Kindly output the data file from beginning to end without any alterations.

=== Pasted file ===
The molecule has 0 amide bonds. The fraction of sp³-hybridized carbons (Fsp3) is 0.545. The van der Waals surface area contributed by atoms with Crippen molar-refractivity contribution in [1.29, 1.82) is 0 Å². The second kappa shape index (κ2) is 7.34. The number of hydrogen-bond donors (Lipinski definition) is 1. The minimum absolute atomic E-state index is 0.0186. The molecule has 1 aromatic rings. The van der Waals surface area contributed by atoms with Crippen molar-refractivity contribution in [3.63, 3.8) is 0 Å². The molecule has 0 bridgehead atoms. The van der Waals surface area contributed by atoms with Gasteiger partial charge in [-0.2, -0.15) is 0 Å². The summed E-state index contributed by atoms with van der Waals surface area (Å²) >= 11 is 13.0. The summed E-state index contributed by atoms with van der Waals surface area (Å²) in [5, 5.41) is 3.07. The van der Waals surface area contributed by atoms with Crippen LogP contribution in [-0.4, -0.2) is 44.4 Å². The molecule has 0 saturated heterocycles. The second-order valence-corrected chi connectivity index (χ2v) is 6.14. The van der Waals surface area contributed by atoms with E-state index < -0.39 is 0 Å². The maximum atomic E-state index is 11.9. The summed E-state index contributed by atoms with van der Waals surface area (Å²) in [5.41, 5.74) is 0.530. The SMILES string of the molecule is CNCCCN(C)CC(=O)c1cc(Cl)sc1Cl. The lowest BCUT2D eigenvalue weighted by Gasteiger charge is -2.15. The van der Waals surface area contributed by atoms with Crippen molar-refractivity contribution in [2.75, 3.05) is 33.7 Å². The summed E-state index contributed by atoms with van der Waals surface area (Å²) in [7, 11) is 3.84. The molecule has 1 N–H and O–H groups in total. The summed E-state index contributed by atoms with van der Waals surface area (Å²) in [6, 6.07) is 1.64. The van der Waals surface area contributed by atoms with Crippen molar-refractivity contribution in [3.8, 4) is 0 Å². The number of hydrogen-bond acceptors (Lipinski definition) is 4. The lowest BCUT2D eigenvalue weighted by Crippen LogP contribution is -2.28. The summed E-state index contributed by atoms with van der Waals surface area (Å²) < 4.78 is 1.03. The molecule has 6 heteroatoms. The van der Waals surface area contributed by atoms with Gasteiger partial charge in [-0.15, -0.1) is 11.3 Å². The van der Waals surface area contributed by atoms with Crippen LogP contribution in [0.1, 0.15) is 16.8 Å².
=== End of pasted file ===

The molecule has 0 amide bonds. The fraction of sp³-hybridized carbons (Fsp3) is 0.545. The van der Waals surface area contributed by atoms with Crippen molar-refractivity contribution in [1.29, 1.82) is 0 Å². The second kappa shape index (κ2) is 7.34. The number of hydrogen-bond donors (Lipinski definition) is 1. The minimum absolute atomic E-state index is 0.0186. The molecule has 1 aromatic rings. The van der Waals surface area contributed by atoms with Crippen molar-refractivity contribution in [3.63, 3.8) is 0 Å². The molecule has 0 bridgehead atoms. The van der Waals surface area contributed by atoms with Gasteiger partial charge in [-0.2, -0.15) is 0 Å². The summed E-state index contributed by atoms with van der Waals surface area (Å²) >= 11 is 13.0. The summed E-state index contributed by atoms with van der Waals surface area (Å²) in [5, 5.41) is 3.07. The van der Waals surface area contributed by atoms with Crippen LogP contribution in [-0.4, -0.2) is 44.4 Å². The molecule has 0 saturated heterocycles. The second-order valence-corrected chi connectivity index (χ2v) is 6.14. The van der Waals surface area contributed by atoms with E-state index < -0.39 is 0 Å². The maximum atomic E-state index is 11.9. The summed E-state index contributed by atoms with van der Waals surface area (Å²) in [5.41, 5.74) is 0.530. The SMILES string of the molecule is CNCCCN(C)CC(=O)c1cc(Cl)sc1Cl. The lowest BCUT2D eigenvalue weighted by Gasteiger charge is -2.15. The van der Waals surface area contributed by atoms with Crippen molar-refractivity contribution in [2.75, 3.05) is 33.7 Å². The summed E-state index contributed by atoms with van der Waals surface area (Å²) in [7, 11) is 3.84. The molecule has 1 N–H and O–H groups in total. The summed E-state index contributed by atoms with van der Waals surface area (Å²) in [6, 6.07) is 1.64. The van der Waals surface area contributed by atoms with Crippen molar-refractivity contribution in [3.8, 4) is 0 Å². The number of hydrogen-bond acceptors (Lipinski definition) is 4. The lowest BCUT2D eigenvalue weighted by Crippen LogP contribution is -2.28. The summed E-state index contributed by atoms with van der Waals surface area (Å²) < 4.78 is 1.03. The molecule has 6 heteroatoms. The van der Waals surface area contributed by atoms with Gasteiger partial charge in [-0.15, -0.1) is 11.3 Å². The van der Waals surface area contributed by atoms with Crippen LogP contribution in [0.1, 0.15) is 16.8 Å².